How TCU and Carnegie Tech Met in the 1939 Sugar Bowl
It didn’t take long for the Sugar Bowl to even up with the Southeastern Conference over their snit. Many choice teams were available during the 1938 season, enough for everyone. The University of Tennessee won the SEC championship with a 10-0-0 record and was the favorite to fill the host berth in New Orleans. Possible opponents from the North were Carnegie Tech, Villanova, and Fordham. Texas Christian and Duke (undefeated, untied, and unscored upon) were more than acceptable, but the Mid-Winter Sports Association seemed to be interested in a North-South game.
Pasadena vacillated between Duke and TCU. The Cotton Bowl panted over the possibility of the No. 2 Horned Frogs, with Heisman, Maxwell, and Camp trophies winner Davey O’Brien, the 5-foot-7 glamour player of the year, as quarterback. All-American center Ki Aldrich and All-American tackle I.B. Hale added more tinsel to the TCU trappings. “If the Sugar Bowl can get Carnegie Tech,” wrote Flem Hall of the Fort Worth Star-Telegram, “the boys might prefer such an opponent to a beaten California or a twice-beaten Southern Cal team.”
The conjecture was startling because it precluded an SEC team, which everyone assumed the Sugar preferred. The Rose Bowl was certainly a strong consideration for the TCU staff and squad. The Cotton Bowl wasn’t. “The boys and fans would rather go to New Orleans than Dallas,” wrote Dick Freeman of the Houston Chronicle. “Get TCU in here with Carnegie Tech and the state of Texas will move to New Orleans.”
Carnegie Tech’s appeal stemmed from its winning the No. 6 ranking and the Lambert Trophy, symbolic of Eastern supremacy.
Tech was playing a midseason game with Notre Dame in South Bend, Indiana. In the fourth quarter of a scoreless game, with the ball placed near the 50, quarterback Ray Carnelly lost track of the downs. He asked referee John Getchell, who said it was third down. Carnelly ran a play that was stopped short of first down yardage. Getchell – realizing then he had made a mistake and that it was a fourth down play that had just been run – turned the ball over to the Irish. Notre Dame was able to use its field position in the fading minutes to push across the game’s only points. Acidly, Carnegie Tech Coach Bill Kern assessed, “It was the biggest bonehead I ever saw pulled by any official. I don’t know if he will quit or not, but I know what I’d do in his place.” To Tech’s credit, it went on to win its next four games. Carnegie Tech finished 7-1-0 and was acclaimed the best in the East. Notre Dame rose to the No. 1 spot nationally after defeating Carnegie Tech.
After TCU defeated Southern Methodist in its final game, the Cotton Bowl extended its invitation, though the Frog staff said nothing official.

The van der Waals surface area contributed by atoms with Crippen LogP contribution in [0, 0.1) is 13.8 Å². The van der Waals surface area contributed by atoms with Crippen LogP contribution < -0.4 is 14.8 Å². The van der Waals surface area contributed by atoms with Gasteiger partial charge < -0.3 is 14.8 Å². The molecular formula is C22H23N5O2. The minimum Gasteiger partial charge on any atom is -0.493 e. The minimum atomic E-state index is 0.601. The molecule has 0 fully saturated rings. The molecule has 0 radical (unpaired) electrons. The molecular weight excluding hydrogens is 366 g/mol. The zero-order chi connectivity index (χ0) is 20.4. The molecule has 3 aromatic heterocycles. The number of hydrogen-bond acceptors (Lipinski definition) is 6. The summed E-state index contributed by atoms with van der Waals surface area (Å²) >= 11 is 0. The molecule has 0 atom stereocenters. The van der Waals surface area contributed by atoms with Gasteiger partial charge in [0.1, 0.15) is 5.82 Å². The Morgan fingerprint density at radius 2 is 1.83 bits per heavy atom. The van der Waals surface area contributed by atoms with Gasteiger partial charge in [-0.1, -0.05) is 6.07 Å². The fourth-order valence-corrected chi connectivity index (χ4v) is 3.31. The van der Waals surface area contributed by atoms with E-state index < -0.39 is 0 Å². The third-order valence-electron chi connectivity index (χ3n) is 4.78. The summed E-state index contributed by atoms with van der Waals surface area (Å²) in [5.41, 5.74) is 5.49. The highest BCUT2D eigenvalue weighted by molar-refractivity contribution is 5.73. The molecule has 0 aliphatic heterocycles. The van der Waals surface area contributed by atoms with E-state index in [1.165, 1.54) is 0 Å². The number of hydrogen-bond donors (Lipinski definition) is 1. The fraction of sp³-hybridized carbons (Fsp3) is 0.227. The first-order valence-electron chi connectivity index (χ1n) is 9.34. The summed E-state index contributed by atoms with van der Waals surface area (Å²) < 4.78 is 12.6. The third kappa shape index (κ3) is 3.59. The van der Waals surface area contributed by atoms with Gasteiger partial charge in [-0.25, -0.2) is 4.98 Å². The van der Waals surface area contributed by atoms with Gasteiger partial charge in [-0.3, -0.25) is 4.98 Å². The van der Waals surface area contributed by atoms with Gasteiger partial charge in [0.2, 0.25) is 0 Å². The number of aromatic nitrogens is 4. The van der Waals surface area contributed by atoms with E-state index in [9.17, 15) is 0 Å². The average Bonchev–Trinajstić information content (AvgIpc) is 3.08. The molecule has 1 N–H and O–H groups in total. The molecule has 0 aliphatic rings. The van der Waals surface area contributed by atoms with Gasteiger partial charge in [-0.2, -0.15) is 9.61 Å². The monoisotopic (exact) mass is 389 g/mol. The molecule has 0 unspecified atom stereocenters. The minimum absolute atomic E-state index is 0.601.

On November 29 the Sugar announced its pairing, TCU and Carnegie Tech. Duke accepted the Rose Bowl challenge against Southern Cal.
With an excellent Tennessee team expecting bids from the Sugar or the Rose, the SEC appeared shaken by the New Orleans selections. Georgia Tech Coach Bill Alexander told the Associated Press he was “amazed.” Joel Hunt, the University of Georgia coach, was quoted by the AP to the effect that the selection “might be a little act of independence.” Fred Digby wrote piously that the Sugar Bowl felt free to invite anyone, indicating that getting the best game possible was most important to the Mid-Winter Sports Association. He also subtly chided those who snubbed New Orleans the year before.
The match turned into what Grantland Rice called “The Game of the Year.” Southern Cal defeated Notre Dame the week following the selections, which lifted TCU to No. 1 Tech retained its No. 6 spot.
New Year’s was bringing to New Orleans the nation’s No. 1 team (TCU), the nation’s No. 1 player (O’Brien), the nation’s No. 1 coach (Bill Kern), the nation’s No. 2 coach (Dutch Meyer), and the nation’s No. 1 official, Johnny Getchell.
That’s right. Getchell was one of the officials submitted to be considered by Carnegie Tech. Shortly after the Notre Dame game, Coach Kern sent a telegram to Getchell which read, “Forget it. It’s all in the game. Best regards.”
Several questions arose about the game. What in the world was a Skibo (a Tech nickname – the other was Tartans)? Would Ki Aldrich be able to play? The anchor of the imposing TCU line had been hospitalized with an ulcer on the cornea of his eye.
The Skibos, a team of 42 engineering students and 1 musician, were named for Andrew Carnegie’s manor, Skibo Castle, in Dunfermline, Scotland. Carnegie, it was said, delighted in being referred to as “The Land of Skibo Castle.” Tech students picked up the nickname.
Aldrich had recurring eye problem after being involved in some freshman-sophomore class horseplay his first year at TCU. He led a group of freshman up a flight of stairs in a night “raid,” but a “guard” at the top of the landing turned a fire extinguisher on the invaders. The spray caught Aldrich in the eye. His screams broke up the prank. For some strange reason, Ki yelled for salt water. When some was obtained, he bathed his eye in it and then was brought to the infirmary. It healed slowly, and from time to time eye difficulties would flare up on the youngster. Between the end of the regular season of his senior year and Sugar Bowl, he again had to be hospitalized.
However, TCU got an emotional lift on the day the team was to leave for New Orleans. Aldrich’s injured eye opened, with his vision restored. Ki jumped into his clothes, ran out, and raced across campus he spotted Dutch Meyer. “Coach, coach,” Ki yelled joyfully, “I can play! I’m gonna play in the Sugar Bowl!”
Recap excerpted from the book “Sugar Bowl Classic: A History” by Marty Mulé, who covered the game and the organization for decades for the New Orleans Times-Picayune.